49 Test Test Taking The Incredible 5 Pt. Scale

50 Worry/Feeling Book Schedule Worry Time

51 Worry Stones Worry Dolls

52 Talk to Yourself Be Your Own Coach What can I do to return to the green zone? Am I running low, high or just right?

53 Breathing


55 The Incredible 5-Pt Scale Feelings

56 When my work is hard and I get frustrated, I can: Sample student chart Arm squeezes Take think time Neck stretchesDo my work

57 Classroom Lessons

58 Think CAPS – Grade 2 Conflict Resolution


60 Zones of Regulation - Pre First

61  Use the Language of the Alert and Zones programs.  Talk about what zone or physical state is expected for a situation or unexpected.  Modeling - Parents are the most powerful model for children. Promote healthy self-regulation and self-care. You can Think Outloud and model using strategies. What Parents Can Do

62  Share your observations of your child’s physical and emotional states.  Help your child to identify triggers.  Assist your child with identifying the strategies that work for him or her and encourage their use.  Praise your child’s effort.  Remember learning these skills is a process. It takes time and encouragement. What Parents Can Do

63  Exercise and play  Healthy food and hydration  Cutting activities (reduce over-scheduling)  Provide routines and predictability  Monitor TV viewing and screen time  Don’t over-protect…help them to become problem solvers  Children need sleep! What Parents Can Do

64 Teach and play games that foster self-regulation. Children learn: o Red Light, Green Light – pay attention, follow directions and wait their turn o Simon Says - listen carefully, pay attention and follow directions o Hide n’ Seek - wait patiently and quietly o Role Playing – provides opportunity to think about other choices and not respond impulsively. Make the games more challenging by changing the rules. What Parents Can Do

65 Questions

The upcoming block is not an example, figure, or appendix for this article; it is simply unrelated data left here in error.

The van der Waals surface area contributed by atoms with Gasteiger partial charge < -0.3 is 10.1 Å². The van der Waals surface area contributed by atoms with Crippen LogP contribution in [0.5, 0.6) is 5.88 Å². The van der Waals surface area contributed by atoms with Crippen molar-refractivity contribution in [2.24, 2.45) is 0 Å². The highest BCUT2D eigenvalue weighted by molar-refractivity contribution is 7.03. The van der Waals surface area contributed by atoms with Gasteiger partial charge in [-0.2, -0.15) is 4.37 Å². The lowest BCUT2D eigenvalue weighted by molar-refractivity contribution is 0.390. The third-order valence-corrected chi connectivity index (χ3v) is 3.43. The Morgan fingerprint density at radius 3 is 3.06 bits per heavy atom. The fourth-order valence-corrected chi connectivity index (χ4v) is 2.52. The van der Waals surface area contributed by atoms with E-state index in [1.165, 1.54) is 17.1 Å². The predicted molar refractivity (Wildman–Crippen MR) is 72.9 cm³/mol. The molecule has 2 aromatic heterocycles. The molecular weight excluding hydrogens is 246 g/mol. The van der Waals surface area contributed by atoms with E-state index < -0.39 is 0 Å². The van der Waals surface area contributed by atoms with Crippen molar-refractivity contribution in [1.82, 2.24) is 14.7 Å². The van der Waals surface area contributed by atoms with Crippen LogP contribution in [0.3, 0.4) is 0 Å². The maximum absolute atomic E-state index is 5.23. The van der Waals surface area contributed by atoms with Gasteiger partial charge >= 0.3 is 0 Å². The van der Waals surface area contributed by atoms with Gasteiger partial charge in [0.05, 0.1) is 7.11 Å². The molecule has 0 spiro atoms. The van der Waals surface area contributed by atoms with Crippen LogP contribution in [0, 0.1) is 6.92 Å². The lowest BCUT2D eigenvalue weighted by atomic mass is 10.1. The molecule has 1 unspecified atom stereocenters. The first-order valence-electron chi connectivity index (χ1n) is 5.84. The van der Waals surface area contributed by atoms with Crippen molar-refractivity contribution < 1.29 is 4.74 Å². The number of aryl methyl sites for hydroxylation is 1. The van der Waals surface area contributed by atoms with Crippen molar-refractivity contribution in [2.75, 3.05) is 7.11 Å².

66  But Me Wait But Me Wait Sesame Street


68 PLEASE CHECK OUT THE RESOURCE TABLE: O Home Activities O Books O Music O Resources for Supplies O Items used in school you can try out O Take home bag with sensory items

69 Resources O Chapin, Brad & Matthew Penner. Helping Young People Learn Self-Regulation. Youth Light, Inc., O Cookie Crumbly O Kuypers, Leah. The Zones of Regulation: A Curriculum Designed to Foster Self-Regulation and Emotional Control. San Jose, CA: Social Thinking Publishing, O Luby, Thia. Children’s Book of Yoga. Sante Fe: Clear Light, 1998.

70 Resources con’t  Taffel, Ron. Nurturing Good Children Now. New York: Golden Books Publishing,  Trivell, Lisa. I Can’t Believe It’s Yoga for Kids. New York: Hatherleigh p/,  Williams, Mary Sue & Sherry Shellenberger. How Does Your Engine Run: The Alert Program for Self Regulation.  MSPP Interface is a community resource for Westford parents. It provides information referral for mental health or behavioral concerns.

71 Resources con’t  --Sensational Kids: Hope and Help for Children with Sensory Processing Disorder (SPD), by Lucy Jane Miller, 2006, NY Putnam & Sons  --Building Bridges Through Sensory Integration, by Yack, Aquilla, Sutton, 2002, Future Horizons, Inc  Sensory Parenting: From Newborns to Toddlers, by collins and Olson,  Songames for Sensory Processing, audio disc by Lande,, Wiz, Hickman, and Friends

72 Resources con’t     –seemless clothing and other  accessories  apps for Iphone

Download ppt "A Robinson School parent workshop presented by: Coleen Noble, OTR/L Mary Terrio, MA 2, 4, 6, 8 ---This is How We Regulate!!"

Similar presentations

Ads by Google